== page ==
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The King Of Melody

This article is by Ajay Chaturvedi.

There is no doubt that Mohammed Rafi still rules the hearts of Indian music lovers with his immortal voice. He is often called the King of Melody because he was famous for putting his heart in the songs, which touched music lovers hearts.

Rafi was born on December 24, 1924, at Kotla Sultan Singh village in Punjab, now part of Pakistan. Music was in his heart right from his childhood. He moved to Lahore at the age 14 to learn music under Khan Abdul Wajeed Khan, Jeewan Lal Matto and Gulshan Ali Khan. But his parents did not approve of his vocation as they felt that singing was not something a boy from a Chaudhary family should be doing.

But Rafi was determined to become a singer. His debut as a singer was in a Punjabi film Gul Baloch in 1944 with the music director Shyam Sunder. But his real mentor in music was legendary music director Naushad who gave him his break when Rafi arrived in Bombay (now Mumbai), inj Pehle Aap in 1944 itself.

Naushad still remembers how Rafi looked when he first came to see him. A skimpy little boy in a white shirt came to see me with a reference some one I knew. A little nervous, he confided that his greatest ambition was to sing with K L Saigal. Naushad did not disappoint the skimpy little boy. He got him to sing two lines with Saigal. The lines are Ruhi Ruhi Mere Sapnon Ki Rani for the film Shahjehan.

Not many people know that had acted in couple of films Laila Majnu (1945) and Jugnu (1947). Initial days in film industry were very difficult for Rafi. Music lovers did not take much notice of him as a second stringer after Mukesh and Talat Mahmood in Mela and Babul.

But who can deny a really gifted singer of its place in the film industry. Rafi made his mark with Tera Khilona Toota Balak in Anmol Ghari. From then on there was no looking back. His fantastic duet with Noor Jehan, Yahan Badla Wafa Ka Bewafaai Ke Siwa Kya Hai in Sajan film made him a force to reckon with.

But if any body can be credited with making Rafi what he was it would certainly be Naushad. Who can forget Suno Suno Ae Duniyan Walon Bapu Ki Ye Amar Kahani or Yoon To Hamne Lakh Haseen Dekhe Hain Tumsa Nahin Dekha.

Rafi sang more than 26,000 songs in all the national languages in his forty years’ long career in the film industry. He master of all forms of songs. He could sing ghazal, qawwali, geet and bhajan within equal ease.

There came a time in the 60s when Rafi was the permanent voice of Shammi Kapoor, Dilip Kumar, Rajendra Kumar Dev Anand, Dharmendra, Shashi Kapoor, Bharat Bhushan and Raj Kumar. In fact Shammi Kapoor’s film were basically popular because of the songs, which were sang by Rafi in a very distinct style. Rafi used to sing songs for every star in a different way that could be identified with that particular star.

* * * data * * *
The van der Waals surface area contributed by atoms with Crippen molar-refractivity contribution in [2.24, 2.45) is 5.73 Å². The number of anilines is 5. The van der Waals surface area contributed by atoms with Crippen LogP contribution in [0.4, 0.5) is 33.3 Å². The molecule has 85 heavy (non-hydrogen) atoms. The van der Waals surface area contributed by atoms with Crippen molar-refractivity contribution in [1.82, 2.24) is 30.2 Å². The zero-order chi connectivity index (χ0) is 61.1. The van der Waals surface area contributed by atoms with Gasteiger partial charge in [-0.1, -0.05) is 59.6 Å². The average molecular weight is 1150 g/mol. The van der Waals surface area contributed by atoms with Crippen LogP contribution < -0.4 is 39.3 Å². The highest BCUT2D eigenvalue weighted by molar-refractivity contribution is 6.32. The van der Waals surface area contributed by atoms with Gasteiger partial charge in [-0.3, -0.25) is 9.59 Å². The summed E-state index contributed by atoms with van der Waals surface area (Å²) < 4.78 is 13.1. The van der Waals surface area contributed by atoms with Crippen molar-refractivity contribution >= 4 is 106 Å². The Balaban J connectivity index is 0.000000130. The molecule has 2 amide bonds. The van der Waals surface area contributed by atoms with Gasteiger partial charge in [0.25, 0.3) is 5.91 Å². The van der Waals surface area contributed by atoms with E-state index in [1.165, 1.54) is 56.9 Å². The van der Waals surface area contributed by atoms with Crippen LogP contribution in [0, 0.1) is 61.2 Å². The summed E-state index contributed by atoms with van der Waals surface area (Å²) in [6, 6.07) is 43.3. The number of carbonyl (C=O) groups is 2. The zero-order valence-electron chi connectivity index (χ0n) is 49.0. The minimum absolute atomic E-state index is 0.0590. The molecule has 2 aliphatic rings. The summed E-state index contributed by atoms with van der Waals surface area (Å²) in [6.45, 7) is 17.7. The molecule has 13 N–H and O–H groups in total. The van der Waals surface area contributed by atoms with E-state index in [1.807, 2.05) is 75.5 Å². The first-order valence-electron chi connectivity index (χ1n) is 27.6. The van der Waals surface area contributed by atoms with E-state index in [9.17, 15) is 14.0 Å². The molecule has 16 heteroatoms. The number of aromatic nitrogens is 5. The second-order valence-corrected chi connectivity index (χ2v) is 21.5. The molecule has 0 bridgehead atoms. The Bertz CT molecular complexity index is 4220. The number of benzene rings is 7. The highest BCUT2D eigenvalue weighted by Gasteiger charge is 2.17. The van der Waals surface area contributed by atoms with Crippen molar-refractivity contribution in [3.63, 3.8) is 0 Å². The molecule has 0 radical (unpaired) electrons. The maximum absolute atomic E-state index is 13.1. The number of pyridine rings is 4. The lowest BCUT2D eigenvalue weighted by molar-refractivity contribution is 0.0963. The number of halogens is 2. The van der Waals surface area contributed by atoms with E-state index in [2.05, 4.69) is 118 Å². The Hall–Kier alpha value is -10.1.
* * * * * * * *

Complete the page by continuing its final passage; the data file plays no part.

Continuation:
Clearly Rafi was a great singer. But life was pretty harsh on him. He never cared about how much money he was going to get for a song. Rafi was a saint singer as concentrated on song and not on the payment. That’s why he could not live a very happy life. But his songs are immortal and transcend the time.

Rafi died on July 31, 1980 when a massive heart attack stuck the king of melody, which left his fans stunned and shocked. Several singers have tried to imitate Rafi’s style but there just can not be another Rafi.

Rafi will live forever because of the rich heritage of songs that he has left behind for the music lovers who will remember him for years to come.

– Ajay Chaturvedi

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4 Blog Comments to “The King Of Melody”

  1. AB says:


    The tune for the song “Yoon To Hamne Lakh Haseen Dekhe Hain Tumsa Nahin Dekha” was by OP Nayyar, and not by Naushad, as you seem to suggest.

    Good article on my favourite singer.

  2. A S MURTY says:

    Just saw your aricle and could not have agreed more. While I do not want to pinpoint any discrepancies, you could also have mentioned the numerous Patriotic songs that Mohd. Rafi had rendered. These songs even in today’s atmosphere of total freedom evoke such strong sentiments for the soil of our land and our countrymen. Songs like Sarfarishee ki tamanna ab hamare dil mein hai, Aye Watan Aye watan humko teri kasam, Watan ke raah mein watan ke naujawan shaheed ho, Hum laaye hain toofan se kashti nikal ke, etc. have a permanent place in our hearts and they can never be erased. So much so that I remember the lyrics, interlude music and the rendition by Mohd. Rafi (and even his co-singers) to the dot. However, I appreciate very much the sentiments expressed in your article and hope that many more people will contribute to Mohd. Rafi website for the benefits of millions of his fans and fan-to-be.

  3. Nasir says:

    Who says he is dead? I am now sixty years old and been living through the Great Epoch of Rafi Sahaab. I never felt he passed away.. I listen to his songs, derive pleasures, feel so young at heart, because of that romanticity of the Voice; I feel so religious, hearing the pain and eagerness in his songs of devotion; and I also feel a lump in my throat and heavy heartedness because I am waiting for his unsung songs.
    May his sould rest in Eternal Peace.


  4. Bonifacius says:

    Great article. I am just sad I dont know how to reply properly, though, since I want to show my appreciation like many other.

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